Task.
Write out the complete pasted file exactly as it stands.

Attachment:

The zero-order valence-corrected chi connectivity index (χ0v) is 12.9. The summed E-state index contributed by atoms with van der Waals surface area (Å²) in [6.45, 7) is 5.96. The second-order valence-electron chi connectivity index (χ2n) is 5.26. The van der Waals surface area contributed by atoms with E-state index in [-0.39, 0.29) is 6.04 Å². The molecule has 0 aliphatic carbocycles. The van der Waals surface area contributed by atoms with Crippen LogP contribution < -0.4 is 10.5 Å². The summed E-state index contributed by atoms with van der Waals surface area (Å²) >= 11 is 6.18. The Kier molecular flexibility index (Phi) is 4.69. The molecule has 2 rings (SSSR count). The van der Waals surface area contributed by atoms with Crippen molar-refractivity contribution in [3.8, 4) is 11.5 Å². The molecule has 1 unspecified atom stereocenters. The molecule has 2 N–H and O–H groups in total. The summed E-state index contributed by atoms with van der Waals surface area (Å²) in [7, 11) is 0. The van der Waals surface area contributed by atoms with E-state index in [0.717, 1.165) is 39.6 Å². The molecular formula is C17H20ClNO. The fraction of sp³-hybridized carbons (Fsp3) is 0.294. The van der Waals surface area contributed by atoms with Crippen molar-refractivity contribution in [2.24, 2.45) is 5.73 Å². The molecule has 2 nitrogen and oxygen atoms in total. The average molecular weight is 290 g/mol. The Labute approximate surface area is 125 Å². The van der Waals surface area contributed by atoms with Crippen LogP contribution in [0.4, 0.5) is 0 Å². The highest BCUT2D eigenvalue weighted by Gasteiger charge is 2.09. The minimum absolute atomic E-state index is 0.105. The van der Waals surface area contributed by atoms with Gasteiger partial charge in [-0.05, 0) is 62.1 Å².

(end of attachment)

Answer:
The zero-order valence-corrected chi connectivity index (χ0v) is 12.9. The summed E-state index contributed by atoms with van der Waals surface area (Å²) in [6.45, 7) is 5.96. The second-order valence-electron chi connectivity index (χ2n) is 5.26. The van der Waals surface area contributed by atoms with E-state index in [-0.39, 0.29) is 6.04 Å². The molecule has 0 aliphatic carbocycles. The van der Waals surface area contributed by atoms with Crippen LogP contribution < -0.4 is 10.5 Å². The summed E-state index contributed by atoms with van der Waals surface area (Å²) >= 11 is 6.18. The Kier molecular flexibility index (Phi) is 4.69. The molecule has 2 rings (SSSR count). The van der Waals surface area contributed by atoms with Crippen molar-refractivity contribution in [3.8, 4) is 11.5 Å². The molecule has 1 unspecified atom stereocenters. The molecule has 2 N–H and O–H groups in total. The summed E-state index contributed by atoms with van der Waals surface area (Å²) in [7, 11) is 0. The van der Waals surface area contributed by atoms with E-state index in [0.717, 1.165) is 39.6 Å². The molecular formula is C17H20ClNO. The fraction of sp³-hybridized carbons (Fsp3) is 0.294. The van der Waals surface area contributed by atoms with Crippen molar-refractivity contribution in [2.24, 2.45) is 5.73 Å². The molecule has 2 nitrogen and oxygen atoms in total. The average molecular weight is 290 g/mol. The Labute approximate surface area is 125 Å². The van der Waals surface area contributed by atoms with Crippen LogP contribution in [0.4, 0.5) is 0 Å². The highest BCUT2D eigenvalue weighted by Gasteiger charge is 2.09. The minimum absolute atomic E-state index is 0.105. The van der Waals surface area contributed by atoms with Gasteiger partial charge in [-0.05, 0) is 62.1 Å².